Many people living and working in the United States have bank accounts or other financial accounts in foreign countries. When these accounts reach a certain value, the owner must file a Report of Foreign Banks and Financial Accounts (FBAR).
If you have significant holdings in other countries, consult an Alexandria FBAR lawyer who could ensure you are compliant with reporting requirements. A seasoned tax lawyer could also assist you in preparing and submitting any FBARs that you failed to file in previous years.
An FBAR is a statement that discloses a person’s or business’s foreign financial holdings if they exceed $10,000 at any point in the year. Its purpose is to discourage U.S. taxpayers from using foreign accounts to launder money or hide income. U.S. citizens living abroad and U.S. residents with signatory authority over foreign accounts must file an FBAR if their holdings exceed the threshold.
The FBAR requirement is not a way to tax money held abroad; it is just an informational reporting requirement. A reporter files the FBAR electronically, directly with the Financial Crimes Enforcement Network (FinCEN) of the U.S. Treasury Department. The FBAR does not go to the Internal Revenue Service (IRS) with other tax forms.
The $10,000 threshold represents the sum of all foreign holdings—a person with multiple accounts could be responsible for filing an FBAR even if no single account exceeded the threshold value in a calendar year. If the account is in a foreign currency, its value in U.S. dollars is determined by using the U.S. Treasury’s Financial Management Service Date for December 31 of the calendar year being reported. Determining the value of foreign financial accounts can be complicated, and an Alexandria attorney could help a taxpayer determine whether they must submit an FBAR.
The requirement to report financial accounts in other countries applies to U.S. citizens, persons residing in the U.S., estates formed in the U.S., and any other entity organized under U.S. laws. Holdings subject to the reporting requirements include bank accounts, brokerage accounts, trusts, insurance policies with cash value, and mutual funds.
If the assets are in a retirement account or Individual Retirement Account, then the owner, participant, or beneficiary does not need to file an FBAR. Similarly, if the assets are in a trust, a beneficiary need not file an FBAR if the trust’s agent or trustee filed an FBAR. If spouses jointly own all accounts, one spouse could file the FBAR on behalf of both spouses, regardless of whether they file their taxes jointly or separately. However, the non-reporting spouse must sign the FinCEN Form 114a authorizing their partner to file on their behalf.
The FBAR is due on April 15, but the Treasury Department provides an automatic extension until October 15 without the need to request one. An Alexandria FBAR attorney can provide further clarification in reporting deadlines.
Taxpayers are sometimes unaware they have foreign holdings in an estate or mutual fund, or they might believe the amount they own is negligible. Some people might even be unaware of the need to report foreign accounts to U.S. tax authorities. The IRS allows people to file delinquent FBARs without a penalty in certain cases.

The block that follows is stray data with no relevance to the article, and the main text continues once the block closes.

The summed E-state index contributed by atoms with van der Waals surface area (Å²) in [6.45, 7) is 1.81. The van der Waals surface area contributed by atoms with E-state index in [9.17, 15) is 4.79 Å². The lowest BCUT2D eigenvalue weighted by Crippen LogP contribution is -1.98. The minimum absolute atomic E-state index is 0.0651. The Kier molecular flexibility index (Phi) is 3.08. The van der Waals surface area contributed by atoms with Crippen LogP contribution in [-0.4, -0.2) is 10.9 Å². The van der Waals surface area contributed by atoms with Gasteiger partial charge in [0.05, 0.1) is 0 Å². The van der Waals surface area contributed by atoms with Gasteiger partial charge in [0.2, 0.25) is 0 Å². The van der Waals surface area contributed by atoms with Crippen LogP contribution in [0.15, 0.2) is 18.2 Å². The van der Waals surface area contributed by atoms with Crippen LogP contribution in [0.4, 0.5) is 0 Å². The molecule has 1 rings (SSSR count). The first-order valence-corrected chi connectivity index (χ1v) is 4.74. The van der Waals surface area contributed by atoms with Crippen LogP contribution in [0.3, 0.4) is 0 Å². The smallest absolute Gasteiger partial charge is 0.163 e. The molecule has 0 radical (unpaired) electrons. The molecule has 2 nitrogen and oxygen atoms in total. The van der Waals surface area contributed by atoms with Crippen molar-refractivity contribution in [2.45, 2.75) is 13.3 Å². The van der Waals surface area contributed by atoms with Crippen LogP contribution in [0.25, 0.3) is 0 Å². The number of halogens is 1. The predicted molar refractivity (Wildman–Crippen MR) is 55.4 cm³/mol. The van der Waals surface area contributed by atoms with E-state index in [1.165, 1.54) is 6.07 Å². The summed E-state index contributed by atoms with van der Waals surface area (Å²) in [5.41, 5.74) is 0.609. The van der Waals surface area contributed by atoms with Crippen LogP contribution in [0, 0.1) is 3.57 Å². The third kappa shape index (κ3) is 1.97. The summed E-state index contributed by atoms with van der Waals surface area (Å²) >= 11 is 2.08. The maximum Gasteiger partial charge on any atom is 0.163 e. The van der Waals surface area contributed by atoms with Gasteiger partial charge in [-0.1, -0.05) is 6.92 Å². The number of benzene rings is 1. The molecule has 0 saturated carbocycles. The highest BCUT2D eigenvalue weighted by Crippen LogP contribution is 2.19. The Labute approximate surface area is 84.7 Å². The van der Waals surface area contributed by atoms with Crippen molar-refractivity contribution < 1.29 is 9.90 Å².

A taxpayer could submit a delinquent FBAR stating the reason for failing to file on time was not willful. This procedure is available to anyone who properly disclosed any foreign income associated with the accounts on their income tax forms and paid any applicable tax. However, penalties might be assessed if the taxpayer:
If the taxpayer also failed to file income tax returns for the years they failed to file FBARs, an Alexandria attorney could investigate whether they qualify for one of the IRS’ amnesty programs. The “lookback period” for filing FBARs is six years – anything earlier than that will not produce a penalty.
There are penalties for a willful failure to file an FBAR. However, when the failure to file was not willful, bringing the filings up to date resolves the issue in almost all cases.
Taxpayers with foreign financial accounts may not realize they must report them separately to FinCEN. Even when you are aware of your need to file an FBAR, gathering and reporting the information can be tedious.
An Alexandria FBAR lawyer handles the compiling and reporting of your overseas financial assets and could bring you into compliance if you have failed to file them in the past. Call today to schedule an appointment with us.
Pontius Tax Law, PLLC is a tax law firm that strives to resolve sensitive tax problems through trust, dedication and value. The law firm was founded by John Pontius with offices in Washington, DC, Rockville, MD, Bethesda, MD, Vienna, VA, and Alexandria, VA. Mr. Pontius represents individual and business clients with sensitive and serious tax matters before the Internal Revenue Service and state taxing authorities. His client base is local, national, and international.
Over the course of his career, Mr. Pontius has represented businesses and individuals with complex tax issues in the following areas: FBAR examinations, offshore and domestic disclosures, FATCA, FIRPTA, tax planning, unfiled tax returns, release of tax liens and levies, trust fund recovery penalty, IRS and state audit examinations, as well as appeals, penalty abatement, U.S. Tax Court litigation, along with defense of tax fraud and evasion. If you require assistance from a tax lawyer, contact Mr. Pontius to discuss your situation.